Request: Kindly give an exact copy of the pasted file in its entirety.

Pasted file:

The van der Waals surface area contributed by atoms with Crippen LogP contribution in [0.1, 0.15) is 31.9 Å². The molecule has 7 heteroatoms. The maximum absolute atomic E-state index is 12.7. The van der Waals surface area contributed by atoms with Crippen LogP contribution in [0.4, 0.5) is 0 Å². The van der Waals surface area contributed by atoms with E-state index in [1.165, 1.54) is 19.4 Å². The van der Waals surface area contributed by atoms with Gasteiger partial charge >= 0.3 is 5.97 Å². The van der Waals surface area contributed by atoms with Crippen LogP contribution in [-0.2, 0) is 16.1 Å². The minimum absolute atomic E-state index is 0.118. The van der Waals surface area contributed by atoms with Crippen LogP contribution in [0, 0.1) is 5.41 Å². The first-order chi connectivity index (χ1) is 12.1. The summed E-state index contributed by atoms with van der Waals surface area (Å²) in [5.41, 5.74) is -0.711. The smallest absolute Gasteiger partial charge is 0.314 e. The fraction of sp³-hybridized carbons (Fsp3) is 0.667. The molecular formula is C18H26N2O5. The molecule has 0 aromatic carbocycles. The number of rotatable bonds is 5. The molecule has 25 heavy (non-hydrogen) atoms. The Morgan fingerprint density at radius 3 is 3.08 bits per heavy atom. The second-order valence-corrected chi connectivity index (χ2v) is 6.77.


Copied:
The van der Waals surface area contributed by atoms with Crippen LogP contribution in [0.1, 0.15) is 31.9 Å². The molecule has 7 heteroatoms. The maximum absolute atomic E-state index is 12.7. The van der Waals surface area contributed by atoms with Crippen LogP contribution in [0.4, 0.5) is 0 Å². The van der Waals surface area contributed by atoms with E-state index in [1.165, 1.54) is 19.4 Å². The van der Waals surface area contributed by atoms with Gasteiger partial charge >= 0.3 is 5.97 Å². The van der Waals surface area contributed by atoms with Crippen LogP contribution in [-0.2, 0) is 16.1 Å². The minimum absolute atomic E-state index is 0.118. The van der Waals surface area contributed by atoms with Crippen LogP contribution in [0, 0.1) is 5.41 Å². The first-order chi connectivity index (χ1) is 12.1. The summed E-state index contributed by atoms with van der Waals surface area (Å²) in [5.41, 5.74) is -0.711. The smallest absolute Gasteiger partial charge is 0.314 e. The fraction of sp³-hybridized carbons (Fsp3) is 0.667. The molecular formula is C18H26N2O5. The molecule has 0 aromatic carbocycles. The number of rotatable bonds is 5. The molecule has 25 heavy (non-hydrogen) atoms. The Morgan fingerprint density at radius 3 is 3.08 bits per heavy atom. The second-order valence-corrected chi connectivity index (χ2v) is 6.77.